Now acknowledge that this battle of minds goes on all the time, especially when you invest your money, reputation and emotions, and you start getting the picture as to why this book might be a good read. Montier makes you aware of some of the key flaws in our reasoning (e.g. overoptimism, overconfidence, following authority, inability to distinguish noise from information, confirmatory bias, inherent conservatism, narrative fallacy, predictable surprises) or, in some cases, the complete absence of any reasoning whatsoever (e.g. groupthink). He posits some simple measures to help us become better investors such as avoiding procrastination, keeping a trading diary, reading his book regularly (actually, he doesn't say that but it he doesn't have to by the time you finished reading it), designing and documenting an investment process to help you stick to it (pre-commitment), reverse valuation analyses (backcasting DCF assumptions), the use of checklists, and the practice of a good measure of introspection.

There are some little nuggets of wisdom (often sourced from other investment gurus) in this book that Montier does not elaborate on, but that may warrant further investigation for those with an interest in finding where Montier got his mustard from, e.g. Seth Klarman, Sir John Templeton, David Einhorn, David Kahneman, Irving Janis and Michael Steinhardt. All in all, The Little Book of Behavioral Investing: How Not to be Your Own Worst Enemy (Little Book, Big Profits) is a great summary of the essence of behavioural science applied to the investment process. It serves as a good introduction to the matter, or as a quick reminder for those in practice needing to re-mind themselves about the flaws of our mind. It is as unreservedly recommended for your education as it was for mine.

James Montier's "Little Book of Behavioral Investing" is the 10th in the "Little Book Big Profits" series of investment titles. It publishes in a condensed fashion the main themes of prior work from some big names in the money management industry like Malkiel (Random Walk), Browne (Value Investing) and, now, Montier. I've read some of the other works and found this a good series. As to Montier himself, he's an asset allocation manager at GMO, a Boston based asset manager co-founded by Jeremy Grantham and Eyk Van Otterloo who practice value based investing as propounded by Benjamin Graham. I wonder how his funds perform...
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3 of 3 people found the following review helpful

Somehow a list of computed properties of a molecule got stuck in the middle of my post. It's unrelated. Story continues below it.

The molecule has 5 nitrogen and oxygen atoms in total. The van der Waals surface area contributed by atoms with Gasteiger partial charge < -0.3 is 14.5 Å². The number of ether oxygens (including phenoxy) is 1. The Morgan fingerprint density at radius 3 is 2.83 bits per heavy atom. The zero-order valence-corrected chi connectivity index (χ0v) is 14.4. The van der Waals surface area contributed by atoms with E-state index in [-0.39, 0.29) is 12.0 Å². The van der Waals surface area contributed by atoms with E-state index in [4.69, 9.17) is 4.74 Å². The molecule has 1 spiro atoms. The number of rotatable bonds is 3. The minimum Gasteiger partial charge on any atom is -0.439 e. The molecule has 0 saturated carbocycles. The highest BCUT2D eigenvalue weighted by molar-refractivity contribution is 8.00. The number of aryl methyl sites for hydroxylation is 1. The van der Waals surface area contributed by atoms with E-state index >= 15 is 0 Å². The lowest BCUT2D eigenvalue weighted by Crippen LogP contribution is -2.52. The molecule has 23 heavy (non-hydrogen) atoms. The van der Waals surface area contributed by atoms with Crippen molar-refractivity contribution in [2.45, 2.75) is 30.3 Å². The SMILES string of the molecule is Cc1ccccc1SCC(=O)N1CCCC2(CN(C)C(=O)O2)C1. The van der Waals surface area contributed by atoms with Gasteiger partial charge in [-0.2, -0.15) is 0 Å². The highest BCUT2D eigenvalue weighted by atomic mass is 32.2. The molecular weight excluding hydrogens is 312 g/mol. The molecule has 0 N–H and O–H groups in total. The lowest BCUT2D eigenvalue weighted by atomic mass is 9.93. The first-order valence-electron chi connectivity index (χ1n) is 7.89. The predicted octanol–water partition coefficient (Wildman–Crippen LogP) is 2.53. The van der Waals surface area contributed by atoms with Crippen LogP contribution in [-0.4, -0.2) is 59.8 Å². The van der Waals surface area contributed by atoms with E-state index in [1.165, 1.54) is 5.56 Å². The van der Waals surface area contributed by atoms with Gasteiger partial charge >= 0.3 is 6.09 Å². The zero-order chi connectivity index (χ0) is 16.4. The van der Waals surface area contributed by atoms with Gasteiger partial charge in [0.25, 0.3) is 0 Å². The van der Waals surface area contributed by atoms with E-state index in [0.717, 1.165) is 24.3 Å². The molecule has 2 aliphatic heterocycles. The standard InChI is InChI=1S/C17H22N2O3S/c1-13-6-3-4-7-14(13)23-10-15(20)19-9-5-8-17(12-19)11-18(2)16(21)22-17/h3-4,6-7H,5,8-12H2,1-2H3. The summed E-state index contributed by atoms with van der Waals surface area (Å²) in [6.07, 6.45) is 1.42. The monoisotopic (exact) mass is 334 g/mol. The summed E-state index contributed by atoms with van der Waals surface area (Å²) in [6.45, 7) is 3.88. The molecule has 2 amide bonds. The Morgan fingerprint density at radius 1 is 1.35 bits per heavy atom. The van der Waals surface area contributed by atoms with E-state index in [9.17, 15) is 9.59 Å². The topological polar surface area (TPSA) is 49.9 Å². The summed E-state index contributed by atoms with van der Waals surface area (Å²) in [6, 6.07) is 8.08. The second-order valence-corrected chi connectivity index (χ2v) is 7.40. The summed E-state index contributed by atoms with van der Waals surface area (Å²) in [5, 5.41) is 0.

4.0 out of 5 stars Definitely worth reading, not just for professional investors, 20 April 2010
By 
J. S. Hardman "Consultant software developer ... (Near London, UK) - See all my reviews
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Just to be clear - "The Little Book of Behavioural Investing" is not that little in terms of page count, coming in at 217 pages, so you probably won't read it in one sitting. It is, however, little in the sense that it will fit in a large jacket pocket.

This book contains a series of reminders of things that many people instinctively do when investing, that may not necessarily be the best things to do. It also contains some things that people can do to overcome those instincts. For example, keeping notes of why you bought something in the first place, and pre-committing to the conditions under which you will sell. Certainly, the description of the apathy that people get when they have bought a stock and the question "if I didn't already have it would I buy it today", spurred me into selling one stock that I had held for a while. None of this is rocket science, and this book is far more readable than many books on investment, avoiding the use of too much jargon, technical detail etc.

So, a potentially useful reminder of traps that people fall into. It did feel a little over-wordy and repetitive, and a couple of language errors slipped by the proof readers, but the content is definitely useful, even if there are people who would disagree with some specific comments in it. If just one thing in the book helps improve your decision making process then the book will have paid for itself.

There have been a number of books over the last few years on the subject of judgement and decision making, some academic, some aimed at the mainstream market. This one is kind of in the middle ground, neither academic nor populist, but aimed at people who invest, either for themselves or managing other people's money. It is not a beginner's guide to investing, so you should have some knowledge and ideally experience to get the most from this book. Whether you work in the industry, you manage your own SIPP, or you just buy the odd share, this is definitely worth a read.
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5 of 5 people found the following review helpful
3.0 out of 5 stars Good info but not rocket science!, 19 Mar 2010
By 
Michael Scott "www.nowillpowerrequired.co.uk" (Norfolk, UK) - See all my reviews